2. They are not only sinners, but sinners of no common stamp, sinners whose guilt and sinfulness are peculiarly aggravated, and whose punishment will therefore be peculiarly severe. He who is at ease in Zion must be deaf to God's voice, blind to God's glories, insensible to every spiritual object; he sins against light and against love.

3. There is little reason to hope that they will ever repent. On what grounds can we hope for the salvation of those who are at ease? If they cannot be roused, if their false peace cannot be disturbed, they must inevitably perish; and to rouse them, humanly speaking, seems impossible.

(E. Payson, D. D.)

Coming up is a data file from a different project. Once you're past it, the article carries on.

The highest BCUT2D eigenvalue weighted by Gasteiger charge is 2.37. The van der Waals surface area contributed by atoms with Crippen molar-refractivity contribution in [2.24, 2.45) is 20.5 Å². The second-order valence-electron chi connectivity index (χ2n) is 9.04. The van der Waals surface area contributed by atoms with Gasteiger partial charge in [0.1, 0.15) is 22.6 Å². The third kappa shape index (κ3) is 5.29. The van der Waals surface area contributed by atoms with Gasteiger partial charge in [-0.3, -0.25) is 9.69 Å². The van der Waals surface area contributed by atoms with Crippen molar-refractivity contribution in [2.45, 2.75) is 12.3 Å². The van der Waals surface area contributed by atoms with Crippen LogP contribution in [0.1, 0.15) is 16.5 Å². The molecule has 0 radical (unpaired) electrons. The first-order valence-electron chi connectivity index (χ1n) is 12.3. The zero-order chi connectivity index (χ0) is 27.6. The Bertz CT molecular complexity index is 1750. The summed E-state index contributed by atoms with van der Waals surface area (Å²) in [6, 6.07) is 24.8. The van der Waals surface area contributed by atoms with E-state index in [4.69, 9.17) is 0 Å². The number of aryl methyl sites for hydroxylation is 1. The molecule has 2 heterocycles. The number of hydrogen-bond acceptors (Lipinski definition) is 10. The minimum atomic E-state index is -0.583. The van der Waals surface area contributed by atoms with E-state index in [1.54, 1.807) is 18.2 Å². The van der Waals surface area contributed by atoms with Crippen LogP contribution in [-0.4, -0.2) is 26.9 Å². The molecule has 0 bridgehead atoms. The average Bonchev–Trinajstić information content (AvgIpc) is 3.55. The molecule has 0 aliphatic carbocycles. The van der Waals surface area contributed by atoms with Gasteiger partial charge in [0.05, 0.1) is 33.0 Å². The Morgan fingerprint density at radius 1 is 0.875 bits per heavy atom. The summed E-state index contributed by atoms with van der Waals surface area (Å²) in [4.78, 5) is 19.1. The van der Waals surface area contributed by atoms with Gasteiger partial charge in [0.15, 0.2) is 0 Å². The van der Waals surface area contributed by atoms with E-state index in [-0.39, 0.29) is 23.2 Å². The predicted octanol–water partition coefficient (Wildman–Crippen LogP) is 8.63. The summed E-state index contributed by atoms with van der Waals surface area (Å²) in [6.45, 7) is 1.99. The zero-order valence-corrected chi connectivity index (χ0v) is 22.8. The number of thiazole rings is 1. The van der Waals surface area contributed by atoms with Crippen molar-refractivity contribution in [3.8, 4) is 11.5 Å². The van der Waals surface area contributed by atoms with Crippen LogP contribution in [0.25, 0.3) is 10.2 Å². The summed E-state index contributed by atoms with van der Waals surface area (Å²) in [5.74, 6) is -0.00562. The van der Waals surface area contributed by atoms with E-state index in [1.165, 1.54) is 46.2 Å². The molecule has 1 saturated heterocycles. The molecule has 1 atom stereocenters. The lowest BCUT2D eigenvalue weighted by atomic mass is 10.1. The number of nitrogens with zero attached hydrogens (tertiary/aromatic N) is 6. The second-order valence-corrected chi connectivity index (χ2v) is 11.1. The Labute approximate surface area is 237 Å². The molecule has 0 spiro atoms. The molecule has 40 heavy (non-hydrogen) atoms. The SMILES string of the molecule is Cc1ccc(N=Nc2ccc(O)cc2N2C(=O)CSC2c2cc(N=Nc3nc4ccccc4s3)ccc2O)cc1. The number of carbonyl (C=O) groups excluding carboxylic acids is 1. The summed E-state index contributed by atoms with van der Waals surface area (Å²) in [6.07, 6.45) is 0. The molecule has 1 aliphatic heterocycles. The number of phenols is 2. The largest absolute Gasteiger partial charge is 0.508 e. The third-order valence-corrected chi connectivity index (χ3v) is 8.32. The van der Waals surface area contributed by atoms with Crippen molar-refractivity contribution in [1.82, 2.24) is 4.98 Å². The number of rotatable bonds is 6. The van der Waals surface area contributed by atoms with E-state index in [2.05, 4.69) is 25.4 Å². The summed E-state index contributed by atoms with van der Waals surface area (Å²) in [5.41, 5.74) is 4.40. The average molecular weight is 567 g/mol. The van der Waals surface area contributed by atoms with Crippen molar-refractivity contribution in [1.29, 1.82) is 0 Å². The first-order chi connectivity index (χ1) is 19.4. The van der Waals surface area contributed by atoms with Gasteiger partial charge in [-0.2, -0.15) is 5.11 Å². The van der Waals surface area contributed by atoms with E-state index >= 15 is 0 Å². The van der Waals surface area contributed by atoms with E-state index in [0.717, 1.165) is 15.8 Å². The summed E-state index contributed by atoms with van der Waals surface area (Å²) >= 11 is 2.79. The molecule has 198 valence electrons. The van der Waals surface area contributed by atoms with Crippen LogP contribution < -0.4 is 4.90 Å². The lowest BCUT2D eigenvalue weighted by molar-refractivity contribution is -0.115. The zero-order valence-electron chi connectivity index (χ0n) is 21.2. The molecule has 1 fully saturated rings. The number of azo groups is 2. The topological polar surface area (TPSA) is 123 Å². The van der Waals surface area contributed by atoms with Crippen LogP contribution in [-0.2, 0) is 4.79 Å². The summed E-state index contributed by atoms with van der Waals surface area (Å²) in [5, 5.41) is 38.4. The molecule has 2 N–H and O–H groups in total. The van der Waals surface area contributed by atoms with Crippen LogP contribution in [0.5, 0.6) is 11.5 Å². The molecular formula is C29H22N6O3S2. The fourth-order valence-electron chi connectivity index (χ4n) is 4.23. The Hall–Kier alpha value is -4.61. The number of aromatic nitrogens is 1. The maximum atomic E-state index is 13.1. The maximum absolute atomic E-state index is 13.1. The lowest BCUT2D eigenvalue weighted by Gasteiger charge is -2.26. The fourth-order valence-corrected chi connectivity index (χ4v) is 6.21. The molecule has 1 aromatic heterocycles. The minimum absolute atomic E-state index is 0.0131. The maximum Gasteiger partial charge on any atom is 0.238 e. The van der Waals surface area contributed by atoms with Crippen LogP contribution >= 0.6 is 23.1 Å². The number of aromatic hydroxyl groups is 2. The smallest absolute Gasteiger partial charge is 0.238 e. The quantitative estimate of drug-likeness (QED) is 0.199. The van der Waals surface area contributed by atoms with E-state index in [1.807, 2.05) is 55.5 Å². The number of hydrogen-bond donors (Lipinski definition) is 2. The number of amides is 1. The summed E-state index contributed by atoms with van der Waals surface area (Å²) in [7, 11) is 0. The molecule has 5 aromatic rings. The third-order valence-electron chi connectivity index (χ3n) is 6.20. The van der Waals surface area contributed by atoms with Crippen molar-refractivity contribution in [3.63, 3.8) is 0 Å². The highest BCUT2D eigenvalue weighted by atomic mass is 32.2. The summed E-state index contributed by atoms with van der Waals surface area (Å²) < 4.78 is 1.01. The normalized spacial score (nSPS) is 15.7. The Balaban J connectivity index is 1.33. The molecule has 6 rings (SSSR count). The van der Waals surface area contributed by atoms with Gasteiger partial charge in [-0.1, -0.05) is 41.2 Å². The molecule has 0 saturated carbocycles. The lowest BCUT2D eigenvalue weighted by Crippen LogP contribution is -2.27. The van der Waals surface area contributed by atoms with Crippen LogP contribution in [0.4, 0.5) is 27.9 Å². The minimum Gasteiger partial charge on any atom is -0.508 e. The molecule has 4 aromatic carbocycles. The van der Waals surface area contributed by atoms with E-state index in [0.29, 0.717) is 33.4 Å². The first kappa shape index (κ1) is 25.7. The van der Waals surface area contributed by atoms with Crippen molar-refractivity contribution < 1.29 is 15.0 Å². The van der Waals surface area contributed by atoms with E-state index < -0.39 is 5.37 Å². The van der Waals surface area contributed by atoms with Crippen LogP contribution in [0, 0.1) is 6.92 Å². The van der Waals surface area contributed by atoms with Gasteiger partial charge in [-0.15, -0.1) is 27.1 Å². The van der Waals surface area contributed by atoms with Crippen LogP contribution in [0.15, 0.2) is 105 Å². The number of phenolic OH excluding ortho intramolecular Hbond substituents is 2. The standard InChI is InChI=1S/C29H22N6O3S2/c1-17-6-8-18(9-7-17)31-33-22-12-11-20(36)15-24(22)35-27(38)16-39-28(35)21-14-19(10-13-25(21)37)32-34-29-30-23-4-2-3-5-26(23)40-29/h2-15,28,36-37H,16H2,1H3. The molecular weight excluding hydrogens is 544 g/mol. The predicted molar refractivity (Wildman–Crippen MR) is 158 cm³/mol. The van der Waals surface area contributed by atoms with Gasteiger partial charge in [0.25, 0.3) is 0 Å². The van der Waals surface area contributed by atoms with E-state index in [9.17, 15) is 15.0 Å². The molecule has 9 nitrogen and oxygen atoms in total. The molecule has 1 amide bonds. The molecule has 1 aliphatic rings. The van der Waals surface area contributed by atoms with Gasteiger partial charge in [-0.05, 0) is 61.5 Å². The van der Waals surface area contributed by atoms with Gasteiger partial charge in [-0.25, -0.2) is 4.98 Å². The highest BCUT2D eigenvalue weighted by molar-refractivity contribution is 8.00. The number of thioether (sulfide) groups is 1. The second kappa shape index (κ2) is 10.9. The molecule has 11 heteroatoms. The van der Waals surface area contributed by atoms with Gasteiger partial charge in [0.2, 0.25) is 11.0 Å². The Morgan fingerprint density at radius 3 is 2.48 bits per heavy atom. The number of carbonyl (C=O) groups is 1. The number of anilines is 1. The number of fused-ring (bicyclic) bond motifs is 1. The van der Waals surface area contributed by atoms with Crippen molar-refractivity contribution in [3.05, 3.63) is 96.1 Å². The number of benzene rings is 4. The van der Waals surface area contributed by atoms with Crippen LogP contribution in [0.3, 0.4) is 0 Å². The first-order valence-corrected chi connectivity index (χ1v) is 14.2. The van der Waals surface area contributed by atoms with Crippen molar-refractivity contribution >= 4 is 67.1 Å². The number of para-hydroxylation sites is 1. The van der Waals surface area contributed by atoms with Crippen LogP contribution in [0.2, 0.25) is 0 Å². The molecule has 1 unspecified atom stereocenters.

: — While Amos unveils the transgressions of Israel, he does not spare the sins of Judah.

I. THE PERSONS HERE REFERRED TO. Those who are "in Zion." The class of persons spoken of are the members of the visible Church, the professing people of God. Regard the professing Church —

1. As solemnly devoted to holiness and God.(1) They are so by the immediate and express purpose of God Himself. He has created them anew in Christ Jesus. And He has done this for His own glory.(2) They are so by the intention of their Divine Redeemer. He has done and suffered much for them. To redeem and raise up a holy Church is the object which is the solace of all the Redeemer's labours, the mead of all His sufferings.(3) They are devoted to holiness in baptism. The ordinance of baptism is the expressive type and sign of the sprinkling of the efficacious blood.(4) They are thus devoted by voluntary covenant. Every Christian is such by his free choice.